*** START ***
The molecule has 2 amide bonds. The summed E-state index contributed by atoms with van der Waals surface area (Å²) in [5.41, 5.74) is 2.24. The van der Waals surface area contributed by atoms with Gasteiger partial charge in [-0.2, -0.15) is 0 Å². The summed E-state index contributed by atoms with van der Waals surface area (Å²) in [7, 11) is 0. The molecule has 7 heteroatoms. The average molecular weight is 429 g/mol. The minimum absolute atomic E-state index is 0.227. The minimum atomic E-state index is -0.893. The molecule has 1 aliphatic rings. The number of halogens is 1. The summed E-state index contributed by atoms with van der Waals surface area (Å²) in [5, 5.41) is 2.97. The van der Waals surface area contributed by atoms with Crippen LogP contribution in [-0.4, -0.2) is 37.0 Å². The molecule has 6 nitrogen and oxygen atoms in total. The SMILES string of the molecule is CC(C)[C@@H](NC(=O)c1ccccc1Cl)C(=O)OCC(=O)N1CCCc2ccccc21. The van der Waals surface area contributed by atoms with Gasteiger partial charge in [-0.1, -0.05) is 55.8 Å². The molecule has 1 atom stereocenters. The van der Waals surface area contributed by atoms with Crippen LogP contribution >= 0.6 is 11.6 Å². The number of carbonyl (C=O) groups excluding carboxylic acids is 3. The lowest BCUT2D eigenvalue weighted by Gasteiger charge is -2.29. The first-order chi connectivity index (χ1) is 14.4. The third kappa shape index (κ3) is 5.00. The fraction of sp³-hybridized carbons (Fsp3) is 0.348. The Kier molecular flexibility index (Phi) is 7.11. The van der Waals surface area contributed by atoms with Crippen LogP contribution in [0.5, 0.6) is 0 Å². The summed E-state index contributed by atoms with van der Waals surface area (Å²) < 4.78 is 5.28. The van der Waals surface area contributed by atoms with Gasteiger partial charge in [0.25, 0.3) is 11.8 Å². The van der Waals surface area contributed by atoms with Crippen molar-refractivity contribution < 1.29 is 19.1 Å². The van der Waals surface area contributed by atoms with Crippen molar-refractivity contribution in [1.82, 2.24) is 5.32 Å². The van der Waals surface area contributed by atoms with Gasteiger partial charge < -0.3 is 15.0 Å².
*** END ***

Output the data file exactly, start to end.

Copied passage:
The molecule has 2 amide bonds. The summed E-state index contributed by atoms with van der Waals surface area (Å²) in [5.41, 5.74) is 2.24. The van der Waals surface area contributed by atoms with Gasteiger partial charge in [-0.2, -0.15) is 0 Å². The summed E-state index contributed by atoms with van der Waals surface area (Å²) in [7, 11) is 0. The molecule has 7 heteroatoms. The average molecular weight is 429 g/mol. The minimum absolute atomic E-state index is 0.227. The minimum atomic E-state index is -0.893. The molecule has 1 aliphatic rings. The number of halogens is 1. The summed E-state index contributed by atoms with van der Waals surface area (Å²) in [5, 5.41) is 2.97. The van der Waals surface area contributed by atoms with Crippen LogP contribution in [-0.4, -0.2) is 37.0 Å². The molecule has 6 nitrogen and oxygen atoms in total. The SMILES string of the molecule is CC(C)[C@@H](NC(=O)c1ccccc1Cl)C(=O)OCC(=O)N1CCCc2ccccc21. The van der Waals surface area contributed by atoms with Gasteiger partial charge in [-0.1, -0.05) is 55.8 Å². The molecule has 1 atom stereocenters. The van der Waals surface area contributed by atoms with Crippen LogP contribution >= 0.6 is 11.6 Å². The number of carbonyl (C=O) groups excluding carboxylic acids is 3. The lowest BCUT2D eigenvalue weighted by Gasteiger charge is -2.29. The first-order chi connectivity index (χ1) is 14.4. The third kappa shape index (κ3) is 5.00. The fraction of sp³-hybridized carbons (Fsp3) is 0.348. The Kier molecular flexibility index (Phi) is 7.11. The van der Waals surface area contributed by atoms with Crippen LogP contribution in [0.5, 0.6) is 0 Å². The summed E-state index contributed by atoms with van der Waals surface area (Å²) < 4.78 is 5.28. The van der Waals surface area contributed by atoms with Gasteiger partial charge in [0.25, 0.3) is 11.8 Å². The van der Waals surface area contributed by atoms with Crippen molar-refractivity contribution < 1.29 is 19.1 Å². The van der Waals surface area contributed by atoms with Crippen molar-refractivity contribution in [1.82, 2.24) is 5.32 Å². The van der Waals surface area contributed by atoms with Gasteiger partial charge < -0.3 is 15.0 Å².